Some students will recognise the weakness of the resume. Others may think it’s fine. That’s good for us as the teacher, because we can capture their attention when we tell them that actually, this resume is awful.

Elicit the reason why from the students by asking about the nature of the communication or teamwork skills and experience of this person. When students can’t answer, they’ll begin to understand the point. But to really drive the point home in a fun way, move on to stage three…

Stage three: the fun bit

Learning outcomes: students can deconstruct specific demonstrations of a skill, identifying key sub-skills and qualities

Tell the students that they’ll see a couple of videos of people using their communication skills in their workplace. Ask the students to take notes as they watch:

  • what is their job title?
  • what is their mission or purpose?
  • what personal characteristics are important?
  • what sub-skills are they using?

You can include any number of videos: cheesy telesales presenters, 911 operators, sports coaches… the more unique the better. My students especially love the drill sergeant and we have fun discussing how he would perform as a kindergarten teacher.

When the students review and compare their notes, they should be able to see clearly how important context and specificity is when it comes to talking about their employability skill.

Extension activity one: resume writing

Learning outcome: students can write a resume experience description with suitable context and clarity

Get the students to choose one of the videos and then, in groups, write a resume experience description for that person’s role. Help them find ways to quantify, qualify, and contextualise their descriptions and remind them to use a range of expressive action verbs. This would be a great time to teach students Google HR bigwig Laslo Block’s formula for expressing achievements.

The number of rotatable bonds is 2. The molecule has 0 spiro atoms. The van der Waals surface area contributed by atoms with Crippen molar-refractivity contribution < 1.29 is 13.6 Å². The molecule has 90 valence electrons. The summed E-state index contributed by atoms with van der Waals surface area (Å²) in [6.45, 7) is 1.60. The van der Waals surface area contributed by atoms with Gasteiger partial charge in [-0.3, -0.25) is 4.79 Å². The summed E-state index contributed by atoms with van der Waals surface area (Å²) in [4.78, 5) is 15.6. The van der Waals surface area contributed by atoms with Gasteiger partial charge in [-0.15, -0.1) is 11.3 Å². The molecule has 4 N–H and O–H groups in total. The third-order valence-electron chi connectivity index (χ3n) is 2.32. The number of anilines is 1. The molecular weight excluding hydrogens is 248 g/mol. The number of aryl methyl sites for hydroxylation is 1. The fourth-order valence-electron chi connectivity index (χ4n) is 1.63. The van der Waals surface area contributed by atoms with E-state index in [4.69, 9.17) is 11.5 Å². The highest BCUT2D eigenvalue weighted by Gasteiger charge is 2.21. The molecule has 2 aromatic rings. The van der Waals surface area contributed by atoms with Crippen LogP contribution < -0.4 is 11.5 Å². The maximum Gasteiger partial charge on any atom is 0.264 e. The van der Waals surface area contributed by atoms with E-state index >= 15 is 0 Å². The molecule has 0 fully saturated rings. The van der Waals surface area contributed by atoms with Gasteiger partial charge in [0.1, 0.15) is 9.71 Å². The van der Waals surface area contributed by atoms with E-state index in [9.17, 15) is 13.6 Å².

Extension activity two: STARL structure for interviews or key selection criteria

Learning outcome: students can deliver an interview response using the STARL structure. 

If your students are familiar with the STARL structure for behavioural interview responses, they could have fun practising in the role of the occupations from the video. I’ve had whole classes in stitches as we role play behavioural interviews for drill sergeants, used-car salesmen, or carnival touts.

Tell me how it goes

If you use this lesson, either as I describe it or in some inspired form of your own, I’d love to hear about it. Leave a comment and tell me how it went for you and your students.

My job application disaster story

dunceOne of the great challenges of being a career development educator is the pressure you’re under when you apply for a job. You’re applying for a job giving advice to others about their resume and interview skills, so the pressure is on to deliver a very high quality application yourself. I thought it might be fun to share a story of when I screwed it all up.